1967 international scout 800




1967 international scout 800

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  • The Scout replaced the Scout 80 in The new Beginning in March , a ci V8 engine was also offered. Externally.

    Classics on Autotrader has listings for new and used International Harvester Scout Classics International Scout A 2 Door The Scout was produced from to . International Scout Clean body, 4dr, bucket seats nice.

    Aug 10, Bid for the chance to own a International Harvester Scout at auction with Bring a Trailer, the home of the best vintage and classic cars.

    1967 international scout 800

    1967 international scout 800

    Wilmington, NC miles from you. The Scout, introduced as a commercial utility pickup in , set the stage for future four-wheel drive recreational vehicles of the '70s, '80s, and '90s. These trucks had a blue, vinyl interior, were painted blue and silver, and had a chrome roof rack; four-wheel drive was standard on most models. We offer unparalleled service and knowledge of collectable cars and in-house claims experts.

    1967 international scout 800

    1967 international scout 800

    1967 international scout 800

    1967 international scout 800

    1967 international scout 800

    Scout Best of Both Worlds

    The International Harvester Scout is an off-road vehicle produced by International Harvester from to A precursor of more sophisticated SUVs to come, it was created as a competitor to the Jeep , and it initially featured a fold-down windshield.

    International Harvester began building trucks and pickups in In , it added a truck-based people carrier, the Travelall. In the late s, it began to design a competitor for the two-door Jeep CJ 4x4. The model year Scout 80 made its debut in late The only such vehicle offered in the post-war period was the Willys Jeep, a version of the military jeep produced for World War II. It was a flat-sided bare-bones product, and American military personnel learned to appreciate its ability to maneuver over rough terrain.

    1967 international scout 800

    Sales volume was very low. In early , we were directed to develop a concept proposal to enter this small market of that time. So help me, Mr. Reese, manager of engineering, said 'design something to replace the horse. It was even proposed to use the defunct Henry J body tooling. Compound body surfaces were considered too far out for this type of vehicle. The military jeep was thought to have the correct appearance. Our design sketches with the flat-side, no-contour look never excited the executive committee.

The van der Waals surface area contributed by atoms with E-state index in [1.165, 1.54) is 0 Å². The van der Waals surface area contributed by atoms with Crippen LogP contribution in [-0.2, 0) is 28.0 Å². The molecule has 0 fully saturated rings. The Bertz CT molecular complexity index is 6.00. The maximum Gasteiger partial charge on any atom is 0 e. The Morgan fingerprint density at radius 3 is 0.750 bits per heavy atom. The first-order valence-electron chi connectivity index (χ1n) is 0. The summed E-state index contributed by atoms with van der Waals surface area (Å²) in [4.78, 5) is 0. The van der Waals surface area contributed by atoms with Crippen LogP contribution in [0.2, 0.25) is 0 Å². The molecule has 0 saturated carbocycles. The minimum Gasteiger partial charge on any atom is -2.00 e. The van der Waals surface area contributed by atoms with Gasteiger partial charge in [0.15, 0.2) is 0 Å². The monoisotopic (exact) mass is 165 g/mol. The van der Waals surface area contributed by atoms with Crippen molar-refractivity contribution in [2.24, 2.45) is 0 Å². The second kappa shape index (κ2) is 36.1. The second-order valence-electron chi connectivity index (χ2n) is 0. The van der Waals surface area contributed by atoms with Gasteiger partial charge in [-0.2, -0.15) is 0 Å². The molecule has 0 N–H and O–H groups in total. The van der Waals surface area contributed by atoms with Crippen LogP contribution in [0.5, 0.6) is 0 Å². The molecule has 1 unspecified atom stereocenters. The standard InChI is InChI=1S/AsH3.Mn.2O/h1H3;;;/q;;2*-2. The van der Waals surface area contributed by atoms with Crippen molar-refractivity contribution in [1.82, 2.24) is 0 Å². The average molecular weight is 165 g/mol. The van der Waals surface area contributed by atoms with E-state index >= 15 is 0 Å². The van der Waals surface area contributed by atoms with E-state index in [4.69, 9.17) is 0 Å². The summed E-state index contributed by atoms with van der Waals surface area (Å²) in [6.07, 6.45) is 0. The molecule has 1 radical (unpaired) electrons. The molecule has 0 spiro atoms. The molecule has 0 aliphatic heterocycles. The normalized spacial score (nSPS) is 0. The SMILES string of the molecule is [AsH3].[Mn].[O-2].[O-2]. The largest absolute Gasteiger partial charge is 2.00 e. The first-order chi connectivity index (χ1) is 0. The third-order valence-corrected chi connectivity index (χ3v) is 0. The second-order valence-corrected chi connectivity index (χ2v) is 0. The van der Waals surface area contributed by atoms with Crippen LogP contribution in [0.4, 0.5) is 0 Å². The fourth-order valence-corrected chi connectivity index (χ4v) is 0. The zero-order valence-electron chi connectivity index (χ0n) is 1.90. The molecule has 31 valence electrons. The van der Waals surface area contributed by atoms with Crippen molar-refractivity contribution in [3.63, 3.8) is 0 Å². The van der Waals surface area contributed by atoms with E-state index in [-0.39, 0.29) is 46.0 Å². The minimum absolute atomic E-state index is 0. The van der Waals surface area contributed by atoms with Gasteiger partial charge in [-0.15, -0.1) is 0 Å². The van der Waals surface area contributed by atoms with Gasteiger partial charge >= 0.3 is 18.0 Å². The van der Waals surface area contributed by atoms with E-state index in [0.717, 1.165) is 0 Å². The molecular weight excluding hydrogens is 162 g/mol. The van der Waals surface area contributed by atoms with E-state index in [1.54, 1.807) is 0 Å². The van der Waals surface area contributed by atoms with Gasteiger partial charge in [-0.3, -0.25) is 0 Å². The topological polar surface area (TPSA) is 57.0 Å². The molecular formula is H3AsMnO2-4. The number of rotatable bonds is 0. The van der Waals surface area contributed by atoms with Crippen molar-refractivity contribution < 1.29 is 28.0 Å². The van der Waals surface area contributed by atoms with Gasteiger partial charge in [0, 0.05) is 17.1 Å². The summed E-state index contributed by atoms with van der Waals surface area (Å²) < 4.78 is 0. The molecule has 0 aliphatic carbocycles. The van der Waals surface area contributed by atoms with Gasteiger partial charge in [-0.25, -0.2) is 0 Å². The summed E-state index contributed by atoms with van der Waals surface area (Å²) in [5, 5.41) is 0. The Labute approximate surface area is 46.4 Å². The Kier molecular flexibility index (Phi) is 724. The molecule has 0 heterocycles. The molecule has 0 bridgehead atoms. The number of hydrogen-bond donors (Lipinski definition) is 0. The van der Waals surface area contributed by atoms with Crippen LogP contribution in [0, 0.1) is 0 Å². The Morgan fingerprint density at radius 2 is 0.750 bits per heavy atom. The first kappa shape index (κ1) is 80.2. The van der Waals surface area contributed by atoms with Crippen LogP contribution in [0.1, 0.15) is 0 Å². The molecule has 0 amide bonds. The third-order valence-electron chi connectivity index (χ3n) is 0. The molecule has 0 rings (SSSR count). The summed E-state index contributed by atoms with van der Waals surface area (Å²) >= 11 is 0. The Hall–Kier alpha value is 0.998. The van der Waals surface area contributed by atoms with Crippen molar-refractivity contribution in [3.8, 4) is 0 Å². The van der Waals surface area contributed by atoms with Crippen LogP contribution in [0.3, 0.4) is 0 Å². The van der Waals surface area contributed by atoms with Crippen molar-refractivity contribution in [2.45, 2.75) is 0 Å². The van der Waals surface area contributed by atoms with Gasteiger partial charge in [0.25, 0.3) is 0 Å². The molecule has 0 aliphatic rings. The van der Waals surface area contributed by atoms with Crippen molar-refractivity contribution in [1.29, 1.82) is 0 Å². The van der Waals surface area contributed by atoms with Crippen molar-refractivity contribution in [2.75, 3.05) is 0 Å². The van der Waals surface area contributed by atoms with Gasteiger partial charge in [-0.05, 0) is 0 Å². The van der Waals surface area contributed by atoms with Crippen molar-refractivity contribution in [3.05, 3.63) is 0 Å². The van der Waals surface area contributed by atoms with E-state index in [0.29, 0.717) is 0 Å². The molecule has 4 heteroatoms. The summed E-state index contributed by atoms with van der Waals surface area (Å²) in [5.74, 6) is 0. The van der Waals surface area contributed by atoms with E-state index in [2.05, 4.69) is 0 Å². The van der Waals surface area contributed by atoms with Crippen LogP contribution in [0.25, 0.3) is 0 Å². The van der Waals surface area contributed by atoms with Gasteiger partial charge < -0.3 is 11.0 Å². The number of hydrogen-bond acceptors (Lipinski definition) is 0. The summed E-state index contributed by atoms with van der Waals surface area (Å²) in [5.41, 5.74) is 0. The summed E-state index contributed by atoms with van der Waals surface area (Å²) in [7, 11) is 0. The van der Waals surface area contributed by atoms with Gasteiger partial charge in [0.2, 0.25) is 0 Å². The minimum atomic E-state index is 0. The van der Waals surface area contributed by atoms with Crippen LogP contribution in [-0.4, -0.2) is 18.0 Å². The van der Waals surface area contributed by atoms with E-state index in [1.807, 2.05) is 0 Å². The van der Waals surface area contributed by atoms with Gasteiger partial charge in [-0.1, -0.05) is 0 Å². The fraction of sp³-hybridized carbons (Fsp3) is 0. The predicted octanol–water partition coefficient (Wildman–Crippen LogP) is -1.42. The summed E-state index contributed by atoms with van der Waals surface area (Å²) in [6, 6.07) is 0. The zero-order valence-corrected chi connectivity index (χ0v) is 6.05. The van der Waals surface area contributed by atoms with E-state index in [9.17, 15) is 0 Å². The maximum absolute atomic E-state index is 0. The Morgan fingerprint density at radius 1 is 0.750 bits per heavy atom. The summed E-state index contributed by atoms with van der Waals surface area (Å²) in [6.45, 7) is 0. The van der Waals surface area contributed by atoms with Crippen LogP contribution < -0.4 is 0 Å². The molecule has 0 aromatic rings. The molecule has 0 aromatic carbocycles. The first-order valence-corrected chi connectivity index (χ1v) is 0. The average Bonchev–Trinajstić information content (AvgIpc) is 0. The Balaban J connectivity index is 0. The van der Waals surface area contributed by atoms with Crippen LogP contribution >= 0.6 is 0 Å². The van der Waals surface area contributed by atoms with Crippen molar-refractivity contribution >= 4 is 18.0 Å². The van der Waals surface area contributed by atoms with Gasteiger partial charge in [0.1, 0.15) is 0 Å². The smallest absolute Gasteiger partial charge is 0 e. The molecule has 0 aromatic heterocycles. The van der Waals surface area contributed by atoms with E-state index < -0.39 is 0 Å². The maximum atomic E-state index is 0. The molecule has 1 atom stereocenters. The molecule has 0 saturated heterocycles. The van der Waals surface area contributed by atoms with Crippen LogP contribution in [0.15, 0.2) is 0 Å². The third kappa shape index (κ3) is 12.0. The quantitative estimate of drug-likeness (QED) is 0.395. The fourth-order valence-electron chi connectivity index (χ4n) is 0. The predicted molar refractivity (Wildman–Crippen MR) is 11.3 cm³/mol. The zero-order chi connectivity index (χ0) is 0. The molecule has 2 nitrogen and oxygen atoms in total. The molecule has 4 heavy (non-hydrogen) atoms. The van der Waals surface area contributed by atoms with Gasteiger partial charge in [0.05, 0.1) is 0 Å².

The program began to die. One night while sitting at our kitchen table full of frustration and desperation , I dashed off this rough sketch on a piece of scrap mat board. It had contoured sides and was designed for plastic tooling. The next morning it was shown to a committee member. He reviewed it with controlled enthusiasm, but revived interest in the program. We were off and running. Goodyear produced many plastic parts for WWII and had formed a large plastic engineering group.

    1967 international scout 800

    We entered a program with them, a scale model was vacuum formed to simulate body assembly. This model received executive approval for appearance. By July , Goodyear completed their costing, and because of the high costs, the plastic program was cancelled. By this time, the contoured design met with executive approval and a decision was made to convert the body design to steel.

    Starting in late July , a full-sized clay model was completed, and in November , it was approved. Looking back, it was a remarkable program with fast-paced engineering and manufacturing developments. The total development time of 24 months was an heroic achievement considering the concept was unique and no in-house engine or manufacturing was available or even considered when the program started.

    A concept for its replacement was initiated in and approved for production in mid The Scout II was introduced in The basic sheet metal remained unchanged until production stopped on October 21, During the year period — , , Scouts were produced. The Scout, introduced as a commercial utility pickup in , set the stage for future four-wheel drive recreational vehicles of the '70s, '80s, and '90s. Scout 80s were built between and These models were identifiable by removable sliding side windows in — and even some very early models, a fold-down windshield, vacuum windshield wipers mounted to the top of the windshield, and an IH logo in the center of the grille.

    1967 international scout 800

    The Scout 80 had the gasoline-powered four-cylinder as its standard engine. The first special package was the "Red Carpet" series, celebrating the ,th Scout manufactured by IH, and only 3, were produced. This model had a red interior with a white exterior, full-length headliner, full floor mats, and a special medallion that was silver plated affixed to the door which read "Custom".

    This Scout was a step up from regular ones; it was marketed to attract more people, aand was often advertised with women in mind. Each International dealer in the United States received one Red Carpet series Scout to be used in parades, in the showroom, and for promotional purposes.

    International Harvester Scout 800 Transformation



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